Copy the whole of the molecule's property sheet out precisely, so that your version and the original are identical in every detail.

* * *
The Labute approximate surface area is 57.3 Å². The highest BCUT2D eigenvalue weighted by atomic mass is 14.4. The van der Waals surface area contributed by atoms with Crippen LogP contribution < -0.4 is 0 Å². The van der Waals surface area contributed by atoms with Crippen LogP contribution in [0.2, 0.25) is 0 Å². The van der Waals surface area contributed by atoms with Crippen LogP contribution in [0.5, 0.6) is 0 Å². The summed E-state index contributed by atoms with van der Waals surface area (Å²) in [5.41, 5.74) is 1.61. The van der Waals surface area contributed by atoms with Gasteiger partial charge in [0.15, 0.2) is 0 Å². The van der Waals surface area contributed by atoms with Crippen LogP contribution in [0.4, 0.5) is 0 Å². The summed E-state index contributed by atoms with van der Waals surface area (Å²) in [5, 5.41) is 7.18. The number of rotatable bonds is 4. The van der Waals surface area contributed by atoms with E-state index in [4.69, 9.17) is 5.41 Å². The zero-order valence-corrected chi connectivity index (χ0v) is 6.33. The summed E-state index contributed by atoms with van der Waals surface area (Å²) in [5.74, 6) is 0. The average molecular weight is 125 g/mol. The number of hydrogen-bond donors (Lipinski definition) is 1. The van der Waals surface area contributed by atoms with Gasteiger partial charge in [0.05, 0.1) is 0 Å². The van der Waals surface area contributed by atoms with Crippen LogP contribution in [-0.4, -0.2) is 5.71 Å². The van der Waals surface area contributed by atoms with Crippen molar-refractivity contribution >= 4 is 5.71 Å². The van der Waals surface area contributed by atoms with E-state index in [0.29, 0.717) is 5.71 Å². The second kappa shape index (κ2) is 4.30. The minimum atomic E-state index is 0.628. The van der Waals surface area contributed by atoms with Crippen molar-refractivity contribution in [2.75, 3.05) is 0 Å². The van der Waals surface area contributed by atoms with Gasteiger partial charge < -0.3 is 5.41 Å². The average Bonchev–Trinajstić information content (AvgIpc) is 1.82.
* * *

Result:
The Labute approximate surface area is 57.3 Å². The highest BCUT2D eigenvalue weighted by atomic mass is 14.4. The van der Waals surface area contributed by atoms with Crippen LogP contribution < -0.4 is 0 Å². The van der Waals surface area contributed by atoms with Crippen LogP contribution in [0.2, 0.25) is 0 Å². The van der Waals surface area contributed by atoms with Crippen LogP contribution in [0.5, 0.6) is 0 Å². The summed E-state index contributed by atoms with van der Waals surface area (Å²) in [5.41, 5.74) is 1.61. The van der Waals surface area contributed by atoms with Gasteiger partial charge in [0.15, 0.2) is 0 Å². The van der Waals surface area contributed by atoms with Crippen LogP contribution in [0.4, 0.5) is 0 Å². The summed E-state index contributed by atoms with van der Waals surface area (Å²) in [5, 5.41) is 7.18. The number of rotatable bonds is 4. The van der Waals surface area contributed by atoms with E-state index in [4.69, 9.17) is 5.41 Å². The zero-order valence-corrected chi connectivity index (χ0v) is 6.33. The summed E-state index contributed by atoms with van der Waals surface area (Å²) in [5.74, 6) is 0. The average molecular weight is 125 g/mol. The number of hydrogen-bond donors (Lipinski definition) is 1. The van der Waals surface area contributed by atoms with Gasteiger partial charge in [0.05, 0.1) is 0 Å². The van der Waals surface area contributed by atoms with Crippen LogP contribution in [-0.4, -0.2) is 5.71 Å². The van der Waals surface area contributed by atoms with Crippen molar-refractivity contribution >= 4 is 5.71 Å². The van der Waals surface area contributed by atoms with E-state index in [0.29, 0.717) is 5.71 Å². The second kappa shape index (κ2) is 4.30. The minimum atomic E-state index is 0.628. The van der Waals surface area contributed by atoms with Crippen molar-refractivity contribution in [2.75, 3.05) is 0 Å². The van der Waals surface area contributed by atoms with Gasteiger partial charge < -0.3 is 5.41 Å². The average Bonchev–Trinajstić information content (AvgIpc) is 1.82.